A Visual Link Between the Art of Ancient Egypt and Coptic Art

Distant expressions, gazing through the dust and scratches of past eras are the vivid eyes of the Fayum Mummy portraits, a grand collection of art and painting that convey the refined skills of past civilizations.

The Fayum Portraits are artifacts of extreme proficiency which have survived from the Greco-Roman era (31 BC - 324 AD) in Egypt. Their name is based on the location at which they were found, the Fayum, to the west of Egypt past Giza. The finely painted portraits were used to adorn the mummies of the deceased, visually maintaining and preserving the essence of the person behind the mummy. For this end, the portraits were painted with an incredible resemblance to the person, displayed in their best cloths and finest jewlerly.

The portraits represent a significant era in Egypt's history, an era which is symbolized with artistic and philosophical development. Even the architecture of the Greco-Roman period reflected a firm understanding of past aesthetic techniques merged with new concepts and diverse influences. This created interesting constructions that combined the theories of the ancient Greeks and the ancient Egyptians. The Labyrinth located nearby is a stunning example of this implementation of contrasting elements from different civilizations.

Life after death has always been of profound importance throughout ancient Egyptian history. However, before the Greco-Roman era, life after death involved portraying the deceased in an ideal manner, not so much as the person really was but as they ought to have been.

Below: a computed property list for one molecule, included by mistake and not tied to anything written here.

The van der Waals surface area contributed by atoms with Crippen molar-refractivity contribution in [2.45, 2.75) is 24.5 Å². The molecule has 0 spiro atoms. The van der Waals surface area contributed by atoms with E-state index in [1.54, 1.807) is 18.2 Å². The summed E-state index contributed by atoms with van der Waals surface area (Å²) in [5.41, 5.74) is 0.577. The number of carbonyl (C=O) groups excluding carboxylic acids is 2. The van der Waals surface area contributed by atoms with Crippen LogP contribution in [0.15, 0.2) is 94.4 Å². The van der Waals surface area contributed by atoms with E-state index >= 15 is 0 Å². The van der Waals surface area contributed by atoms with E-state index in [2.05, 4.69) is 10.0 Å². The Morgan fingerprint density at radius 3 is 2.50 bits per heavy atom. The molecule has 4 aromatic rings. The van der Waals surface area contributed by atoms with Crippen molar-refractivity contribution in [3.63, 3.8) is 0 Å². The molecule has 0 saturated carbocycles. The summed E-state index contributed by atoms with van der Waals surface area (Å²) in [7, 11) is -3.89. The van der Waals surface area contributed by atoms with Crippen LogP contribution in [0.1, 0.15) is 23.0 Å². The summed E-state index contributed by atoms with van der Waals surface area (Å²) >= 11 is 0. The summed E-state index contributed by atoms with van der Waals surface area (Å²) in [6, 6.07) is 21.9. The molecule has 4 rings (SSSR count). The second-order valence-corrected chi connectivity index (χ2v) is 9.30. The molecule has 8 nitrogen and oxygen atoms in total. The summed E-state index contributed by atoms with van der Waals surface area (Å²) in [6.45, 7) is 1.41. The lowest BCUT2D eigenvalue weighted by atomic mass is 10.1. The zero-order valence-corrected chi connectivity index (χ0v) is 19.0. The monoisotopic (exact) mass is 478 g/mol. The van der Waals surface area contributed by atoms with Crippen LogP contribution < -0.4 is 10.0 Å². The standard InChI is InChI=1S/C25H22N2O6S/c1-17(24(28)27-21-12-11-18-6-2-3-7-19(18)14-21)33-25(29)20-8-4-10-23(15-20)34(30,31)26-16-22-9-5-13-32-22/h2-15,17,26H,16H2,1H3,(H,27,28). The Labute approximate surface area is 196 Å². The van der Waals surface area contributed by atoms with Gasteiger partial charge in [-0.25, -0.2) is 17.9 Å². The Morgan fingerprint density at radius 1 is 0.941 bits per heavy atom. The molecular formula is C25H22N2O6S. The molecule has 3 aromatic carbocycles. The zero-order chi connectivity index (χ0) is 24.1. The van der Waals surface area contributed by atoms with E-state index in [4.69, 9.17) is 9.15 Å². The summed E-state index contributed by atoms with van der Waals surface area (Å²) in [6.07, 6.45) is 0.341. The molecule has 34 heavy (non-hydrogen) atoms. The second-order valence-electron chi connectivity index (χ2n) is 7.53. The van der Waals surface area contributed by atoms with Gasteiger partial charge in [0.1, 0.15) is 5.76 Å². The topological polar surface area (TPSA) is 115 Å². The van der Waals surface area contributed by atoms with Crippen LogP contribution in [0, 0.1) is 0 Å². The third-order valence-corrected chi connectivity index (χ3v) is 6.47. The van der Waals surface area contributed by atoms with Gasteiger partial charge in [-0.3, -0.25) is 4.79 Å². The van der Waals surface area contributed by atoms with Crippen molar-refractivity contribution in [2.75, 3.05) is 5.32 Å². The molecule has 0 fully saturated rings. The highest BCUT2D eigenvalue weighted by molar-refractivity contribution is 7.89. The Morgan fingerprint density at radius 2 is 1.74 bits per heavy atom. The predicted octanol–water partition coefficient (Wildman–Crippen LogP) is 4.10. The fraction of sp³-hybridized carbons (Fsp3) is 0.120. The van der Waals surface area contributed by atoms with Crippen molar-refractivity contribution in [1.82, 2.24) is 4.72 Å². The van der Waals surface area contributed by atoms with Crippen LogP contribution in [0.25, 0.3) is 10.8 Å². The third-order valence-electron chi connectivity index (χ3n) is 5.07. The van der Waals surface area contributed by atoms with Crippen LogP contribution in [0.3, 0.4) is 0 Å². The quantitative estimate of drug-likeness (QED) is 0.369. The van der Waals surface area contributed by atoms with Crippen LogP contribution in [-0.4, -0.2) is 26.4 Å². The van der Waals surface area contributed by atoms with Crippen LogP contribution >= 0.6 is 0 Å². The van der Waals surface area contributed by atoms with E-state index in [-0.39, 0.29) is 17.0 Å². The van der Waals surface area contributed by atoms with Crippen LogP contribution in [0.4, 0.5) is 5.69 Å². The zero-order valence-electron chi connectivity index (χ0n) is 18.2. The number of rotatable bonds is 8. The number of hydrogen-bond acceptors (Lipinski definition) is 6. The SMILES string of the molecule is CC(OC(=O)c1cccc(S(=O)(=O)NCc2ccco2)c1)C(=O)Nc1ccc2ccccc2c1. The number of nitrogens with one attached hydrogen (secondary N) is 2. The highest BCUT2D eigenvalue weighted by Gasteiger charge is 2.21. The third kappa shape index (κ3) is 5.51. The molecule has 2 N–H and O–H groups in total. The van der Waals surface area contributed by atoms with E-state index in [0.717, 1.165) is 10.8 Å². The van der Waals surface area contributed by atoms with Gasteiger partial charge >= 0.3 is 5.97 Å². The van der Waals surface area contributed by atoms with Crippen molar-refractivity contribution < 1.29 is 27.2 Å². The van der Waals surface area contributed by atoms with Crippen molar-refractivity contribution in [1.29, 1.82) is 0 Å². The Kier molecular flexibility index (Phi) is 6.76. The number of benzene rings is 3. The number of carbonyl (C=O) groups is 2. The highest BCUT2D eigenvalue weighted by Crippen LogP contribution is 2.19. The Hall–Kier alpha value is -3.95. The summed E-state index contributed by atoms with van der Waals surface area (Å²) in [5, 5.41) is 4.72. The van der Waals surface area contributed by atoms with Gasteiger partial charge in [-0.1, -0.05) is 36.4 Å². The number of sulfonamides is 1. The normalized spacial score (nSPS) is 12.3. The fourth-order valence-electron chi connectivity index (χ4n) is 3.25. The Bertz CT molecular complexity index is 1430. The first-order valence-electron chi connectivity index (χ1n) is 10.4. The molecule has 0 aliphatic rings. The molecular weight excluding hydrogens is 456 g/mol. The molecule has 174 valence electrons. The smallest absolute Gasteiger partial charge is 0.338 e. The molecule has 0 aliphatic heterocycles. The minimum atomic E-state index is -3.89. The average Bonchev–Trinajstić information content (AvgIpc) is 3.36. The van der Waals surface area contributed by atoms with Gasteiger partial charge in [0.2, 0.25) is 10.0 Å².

Therefore preservation of the body was a supreme science, whether through mummification or aesthetic portrayal. The Greco-roman period on the other hand involved an evolution of this practice of preservation, where the portrait of the deceased was to convey exact realistic features, in the best image and adornment, but still true to life. This lead to the intricate and detailed work of fine artists who strived to create new techniques that would help produce life-like impressions.

This they did manage to achieve, after careful observation and mixing of colors and pigments, the faces were drawn either directly on wood or on linen. The portraits and vivid colors were created as a hot painting mixture of encaustic powdered pigments combined with beeswax, which was then applied with fine art tools, including brushes and scalpels. A few surviving examples were also created with more simplified tempera and water-based colors. While the methods did differ, the result of complex detail and attention to unique features was always achieved.

Of the most unique aspects of the portraits is their true depiction of the person's soul in the sense that each face has its own spirit, its own individuality, personality and of course, it's own historical background. Each painting almost conveys a full story through the vivid eyes that stare directly at through the painting.

Today the Fayum portraits are scattered in museums worldwide, many of course are found in Egypt, mainly in the Egyptian Museum, but many more exist worldwide, with a large collection in the British Museum, the Royal Museum of Scotland, the Metropolitan Museum of Art in New York and the Louvre in Paris.